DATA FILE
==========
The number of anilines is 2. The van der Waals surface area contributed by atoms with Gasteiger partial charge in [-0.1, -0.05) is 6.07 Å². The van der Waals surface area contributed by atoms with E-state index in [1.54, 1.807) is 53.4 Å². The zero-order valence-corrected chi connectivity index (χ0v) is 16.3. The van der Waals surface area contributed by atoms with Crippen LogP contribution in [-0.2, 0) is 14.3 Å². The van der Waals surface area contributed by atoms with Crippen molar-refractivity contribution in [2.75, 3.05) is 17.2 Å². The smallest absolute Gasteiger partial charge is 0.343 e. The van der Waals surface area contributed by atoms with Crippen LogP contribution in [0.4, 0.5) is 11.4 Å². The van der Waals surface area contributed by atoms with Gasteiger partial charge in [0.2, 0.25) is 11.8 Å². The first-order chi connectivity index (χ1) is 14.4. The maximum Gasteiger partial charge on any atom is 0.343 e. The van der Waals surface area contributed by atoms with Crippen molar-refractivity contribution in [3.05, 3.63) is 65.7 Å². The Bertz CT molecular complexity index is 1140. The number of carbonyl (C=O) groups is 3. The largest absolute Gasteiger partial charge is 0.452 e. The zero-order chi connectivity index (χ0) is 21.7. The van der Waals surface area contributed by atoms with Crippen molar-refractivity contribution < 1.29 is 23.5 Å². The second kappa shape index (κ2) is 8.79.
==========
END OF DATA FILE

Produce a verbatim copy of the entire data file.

The number of anilines is 2. The van der Waals surface area contributed by atoms with Gasteiger partial charge in [-0.1, -0.05) is 6.07 Å². The van der Waals surface area contributed by atoms with E-state index in [1.54, 1.807) is 53.4 Å². The zero-order valence-corrected chi connectivity index (χ0v) is 16.3. The van der Waals surface area contributed by atoms with Crippen LogP contribution in [-0.2, 0) is 14.3 Å². The van der Waals surface area contributed by atoms with Crippen molar-refractivity contribution in [2.75, 3.05) is 17.2 Å². The smallest absolute Gasteiger partial charge is 0.343 e. The van der Waals surface area contributed by atoms with Crippen LogP contribution in [0.4, 0.5) is 11.4 Å². The van der Waals surface area contributed by atoms with Gasteiger partial charge in [0.2, 0.25) is 11.8 Å². The first-order chi connectivity index (χ1) is 14.4. The maximum Gasteiger partial charge on any atom is 0.343 e. The van der Waals surface area contributed by atoms with Crippen molar-refractivity contribution in [3.05, 3.63) is 65.7 Å². The Bertz CT molecular complexity index is 1140. The number of carbonyl (C=O) groups is 3. The largest absolute Gasteiger partial charge is 0.452 e. The zero-order chi connectivity index (χ0) is 21.7. The van der Waals surface area contributed by atoms with Crippen molar-refractivity contribution < 1.29 is 23.5 Å². The second kappa shape index (κ2) is 8.79.